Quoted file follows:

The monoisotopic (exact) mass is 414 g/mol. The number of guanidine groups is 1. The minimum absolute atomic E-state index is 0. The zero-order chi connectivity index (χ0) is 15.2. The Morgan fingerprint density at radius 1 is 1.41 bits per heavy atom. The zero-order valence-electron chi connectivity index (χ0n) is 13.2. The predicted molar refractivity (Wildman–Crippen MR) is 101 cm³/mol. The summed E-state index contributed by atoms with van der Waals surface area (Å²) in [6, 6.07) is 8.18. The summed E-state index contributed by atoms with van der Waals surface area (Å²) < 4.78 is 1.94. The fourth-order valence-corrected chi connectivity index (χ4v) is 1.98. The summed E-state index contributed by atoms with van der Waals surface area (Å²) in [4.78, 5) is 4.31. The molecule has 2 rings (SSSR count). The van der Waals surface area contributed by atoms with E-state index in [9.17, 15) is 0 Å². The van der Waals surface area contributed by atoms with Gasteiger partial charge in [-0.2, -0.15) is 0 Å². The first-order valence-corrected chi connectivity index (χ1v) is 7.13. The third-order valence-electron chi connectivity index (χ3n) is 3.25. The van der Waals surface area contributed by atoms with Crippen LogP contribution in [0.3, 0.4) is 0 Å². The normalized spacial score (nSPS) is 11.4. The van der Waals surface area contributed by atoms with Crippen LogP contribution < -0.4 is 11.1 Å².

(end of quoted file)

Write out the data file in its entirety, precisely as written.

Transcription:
The monoisotopic (exact) mass is 414 g/mol. The number of guanidine groups is 1. The minimum absolute atomic E-state index is 0. The zero-order chi connectivity index (χ0) is 15.2. The Morgan fingerprint density at radius 1 is 1.41 bits per heavy atom. The zero-order valence-electron chi connectivity index (χ0n) is 13.2. The predicted molar refractivity (Wildman–Crippen MR) is 101 cm³/mol. The summed E-state index contributed by atoms with van der Waals surface area (Å²) in [6, 6.07) is 8.18. The summed E-state index contributed by atoms with van der Waals surface area (Å²) < 4.78 is 1.94. The fourth-order valence-corrected chi connectivity index (χ4v) is 1.98. The summed E-state index contributed by atoms with van der Waals surface area (Å²) in [4.78, 5) is 4.31. The molecule has 2 rings (SSSR count). The van der Waals surface area contributed by atoms with E-state index in [9.17, 15) is 0 Å². The van der Waals surface area contributed by atoms with Gasteiger partial charge in [-0.2, -0.15) is 0 Å². The first-order valence-corrected chi connectivity index (χ1v) is 7.13. The third-order valence-electron chi connectivity index (χ3n) is 3.25. The van der Waals surface area contributed by atoms with Crippen LogP contribution in [0.3, 0.4) is 0 Å². The normalized spacial score (nSPS) is 11.4. The van der Waals surface area contributed by atoms with Crippen LogP contribution < -0.4 is 11.1 Å².